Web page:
This Is Not A
Who Can I Turn To?
One of the great dilemmas coming out of the referendum in Scotland has been the inglorious and dishonest conduct of the media in their coverage.
The behaviour not only of newspapers (whom, due to their ownership, at least cannot astonish anyone with even a passing interest in them as to their inherent biases) but of supposedly regulated broadcasters surprised even someone with such sub-woofer depths of cynicism as Yer Judge. The way that the BBC in particular turned itself into the State Broadcasting Bureau for the duration of much of the campaign (although ITN and Sky weren't all that far behind) will have disturbed even those who have heretofore taken a kindly view of Auntie's peccadillos; not only with regard to the biases in time, slant and nuance alloted to coverage of stories friendly or inimical to one side or the other, but also in the ways in which the Corporation tried to justify itself or, worse still, the ways in which it obviously didn't see any reason why it should have to excuse its behaviour any more.
This has continued long past the vote itself, let it be said; its coverage of the riot by hardline Unionists in Glasgow on Friday evening was a model of what the BBC now thinks constitutes 'balanced reporting', in that - when it could be bothered covering the story at all - it sought to suggest very strongly that this was a clash between two violent groups, whereas live footage (visible on other countries' broadcasters' websites) backed up both stills photographs and eye-witness accounts to confirm that this was a mob of Union Rag-wielding thugs chanting racist and anti-Catholic songs, attacking anyone who was different from them in skin colour, sexual identity or political affiliation.
It has also led to the organisation becoming, in effect, the Brown Broadcasting Company, in that the wretched serial-failure of a one-eyed Jack who used to do Prime Minister impressions has been granted his long-overdue apotheosis by his self-vaunting and self-serving 'promises' (which he, as an opposition back-bencher, is in no position to make and in no position to enforce) being given wall-to-wall coverage on the Castration's channels.
This is also in line with the attitude taken by Britain's Leading Liberal Newspaper, the Guardian, which is now - much, no doubt, to the bruising of the egos of both David Cameron and George Galloway - touting Brown as The Man Who Saved The Union, fresh as he is from his four-lap 'Scare A Granny' Tour of recent months.
The offensiveness of the Grundiad has been reflected elsewhere in the other part of the alleged 'liberal' press of London, namely the Independent, whose articles, columns and letters pages have been so full of virulent and ignorantly reactionary sentiments that it should perhaps re-name itself the Gin-dependent.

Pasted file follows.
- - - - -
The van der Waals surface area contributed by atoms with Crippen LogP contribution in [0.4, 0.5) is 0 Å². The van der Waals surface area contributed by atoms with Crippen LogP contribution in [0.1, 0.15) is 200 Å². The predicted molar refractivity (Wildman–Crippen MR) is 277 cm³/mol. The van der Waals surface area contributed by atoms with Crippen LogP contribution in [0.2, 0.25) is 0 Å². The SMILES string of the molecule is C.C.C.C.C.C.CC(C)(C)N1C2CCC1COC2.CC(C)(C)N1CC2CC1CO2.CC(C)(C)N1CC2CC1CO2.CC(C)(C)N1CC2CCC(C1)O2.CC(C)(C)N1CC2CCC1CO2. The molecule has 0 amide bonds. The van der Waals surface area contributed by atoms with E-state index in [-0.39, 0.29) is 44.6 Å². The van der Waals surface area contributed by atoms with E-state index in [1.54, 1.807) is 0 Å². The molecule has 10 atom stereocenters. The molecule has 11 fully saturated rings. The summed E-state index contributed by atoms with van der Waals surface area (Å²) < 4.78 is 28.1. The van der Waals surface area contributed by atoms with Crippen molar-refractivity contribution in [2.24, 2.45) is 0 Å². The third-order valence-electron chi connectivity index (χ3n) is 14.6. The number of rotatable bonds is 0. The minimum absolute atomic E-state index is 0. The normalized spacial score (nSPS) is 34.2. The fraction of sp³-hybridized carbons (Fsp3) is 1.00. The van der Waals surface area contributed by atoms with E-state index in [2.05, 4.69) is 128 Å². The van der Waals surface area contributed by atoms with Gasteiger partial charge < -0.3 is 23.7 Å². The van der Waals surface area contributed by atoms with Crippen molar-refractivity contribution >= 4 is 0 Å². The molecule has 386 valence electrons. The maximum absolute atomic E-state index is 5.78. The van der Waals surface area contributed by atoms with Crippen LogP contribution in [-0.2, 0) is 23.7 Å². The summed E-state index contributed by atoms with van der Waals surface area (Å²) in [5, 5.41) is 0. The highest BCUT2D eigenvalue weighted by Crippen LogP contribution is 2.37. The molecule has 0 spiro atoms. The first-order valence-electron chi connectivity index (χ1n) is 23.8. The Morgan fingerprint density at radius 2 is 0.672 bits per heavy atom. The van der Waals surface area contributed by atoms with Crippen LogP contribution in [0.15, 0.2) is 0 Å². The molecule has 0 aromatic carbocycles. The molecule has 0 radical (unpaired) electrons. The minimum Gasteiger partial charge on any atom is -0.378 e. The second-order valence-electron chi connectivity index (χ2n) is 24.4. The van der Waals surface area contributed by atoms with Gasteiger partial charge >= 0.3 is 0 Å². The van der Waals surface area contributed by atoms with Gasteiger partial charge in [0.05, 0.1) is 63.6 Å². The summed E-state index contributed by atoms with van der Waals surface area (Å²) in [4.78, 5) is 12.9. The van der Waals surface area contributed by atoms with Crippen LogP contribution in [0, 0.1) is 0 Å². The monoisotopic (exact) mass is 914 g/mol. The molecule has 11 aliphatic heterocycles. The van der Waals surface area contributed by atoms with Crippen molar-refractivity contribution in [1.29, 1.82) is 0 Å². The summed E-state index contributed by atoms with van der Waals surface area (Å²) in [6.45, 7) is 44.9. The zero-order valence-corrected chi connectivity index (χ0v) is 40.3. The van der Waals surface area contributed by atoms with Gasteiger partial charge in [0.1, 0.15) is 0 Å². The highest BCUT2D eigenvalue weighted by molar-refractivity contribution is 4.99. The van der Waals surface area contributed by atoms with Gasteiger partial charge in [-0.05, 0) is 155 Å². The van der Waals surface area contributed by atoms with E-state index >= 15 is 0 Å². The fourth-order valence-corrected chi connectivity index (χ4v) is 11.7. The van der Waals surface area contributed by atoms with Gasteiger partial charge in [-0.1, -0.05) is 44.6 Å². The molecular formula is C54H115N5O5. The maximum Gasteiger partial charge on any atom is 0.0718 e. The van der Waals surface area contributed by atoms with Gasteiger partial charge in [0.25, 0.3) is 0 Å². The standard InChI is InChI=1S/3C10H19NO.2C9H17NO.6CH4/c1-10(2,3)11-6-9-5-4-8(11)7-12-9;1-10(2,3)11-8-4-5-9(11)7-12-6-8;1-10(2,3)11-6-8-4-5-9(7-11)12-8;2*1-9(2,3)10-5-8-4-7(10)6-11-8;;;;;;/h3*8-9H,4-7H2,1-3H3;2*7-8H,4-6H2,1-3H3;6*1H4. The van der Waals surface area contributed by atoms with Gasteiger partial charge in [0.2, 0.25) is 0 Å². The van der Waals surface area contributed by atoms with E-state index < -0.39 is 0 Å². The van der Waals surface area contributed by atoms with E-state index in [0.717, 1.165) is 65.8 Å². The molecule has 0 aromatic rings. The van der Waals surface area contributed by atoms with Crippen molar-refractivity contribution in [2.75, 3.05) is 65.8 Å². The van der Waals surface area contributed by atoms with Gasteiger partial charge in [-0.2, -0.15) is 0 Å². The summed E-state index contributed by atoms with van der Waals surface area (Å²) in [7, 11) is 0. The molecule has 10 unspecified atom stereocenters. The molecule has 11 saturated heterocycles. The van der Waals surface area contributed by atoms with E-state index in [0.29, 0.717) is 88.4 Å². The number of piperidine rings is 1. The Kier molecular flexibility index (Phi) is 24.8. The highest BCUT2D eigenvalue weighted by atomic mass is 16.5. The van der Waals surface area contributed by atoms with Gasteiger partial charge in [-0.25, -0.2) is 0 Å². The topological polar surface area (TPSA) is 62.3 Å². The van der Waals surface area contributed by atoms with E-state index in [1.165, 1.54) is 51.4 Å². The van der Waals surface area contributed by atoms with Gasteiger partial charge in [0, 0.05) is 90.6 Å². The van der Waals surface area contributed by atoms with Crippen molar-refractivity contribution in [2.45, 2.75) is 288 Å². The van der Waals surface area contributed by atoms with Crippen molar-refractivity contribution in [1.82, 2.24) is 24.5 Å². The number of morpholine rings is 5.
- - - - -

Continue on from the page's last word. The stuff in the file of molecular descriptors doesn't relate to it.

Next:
Now, all this leaves me with the dilemma I adverted to at the top of this piece. You see I have, in the eleven years or so since I got online, developed a habit of where I turn to first in the mornings to get my news. Yes, you've probably guessed it, I have depended strongly on the BBC's News site, along with the Graun and the Indy, only occasionally dipping into other major news sites as and when the need and/or desire required.
The trouble now is, of course, that I feel that - although it may have been a fetching innocence on my part to believe that I could, in general, trust those outlets to be as close to accurate sources as it was possible to get (whilst generally conforming with my own biases, natch), I now feel - such has been the execrable conduct of all of them - that I can't trust any of them to give me anything which I would accept without rigorous cross-checking, which would take time that I either don't have or would prefer to put to better use.
Which prompted me to ask myself earlier today, after a Friday spent avoiding the official UK media as much as possible, so as not to be both depressed and enraged by their combination of the vauntingly ignorant and the creepily patronising: where the hell else can I go to get information which I feel I could, in general, trust?
One hears a lot nowadays of RT and Al-Jazeera, but I am reminded that RT is, essentially, Putin's mouthpiece (and Putin is our Hitler-du-jour, of course; the BBC and our newspapers tell us so); and that Al-Jazeera is owned and controlled by the Qatari ruling dynasty, who may be at least as thuggish as Vladimir Vladimirovich but are our friends nonetheless, because they may own things here - like half of Buckinghamshire, or something like that.
CNN? Too American, too conservative. MSNBC? Too American, too conservative in that way in which US 'liberalism' looks utterly conservative from any other vantage point on the planet. And both of them too parochial in that way in which US media is a perfect reflection of US society in general, thinking as it seemingly does that 'Central America' means 'Buttboil, Missouri'.
Beyond that I'm right out of ideas, especially as I know full well that, wherever I might look, there will be some aspect or other of any alternative source - be it its ideological direction or its ownership - which will feel a less than comfortable fit with my own preferences. Media diversity is, on the whole, a thing of the past (if it was ever much more than a pious claim rather than a reflection of how things really are or were).
Given all this, I suppose that I'll end up going back to my old haunts simply out of inertia, but reading them with a cynical snort more often than previously.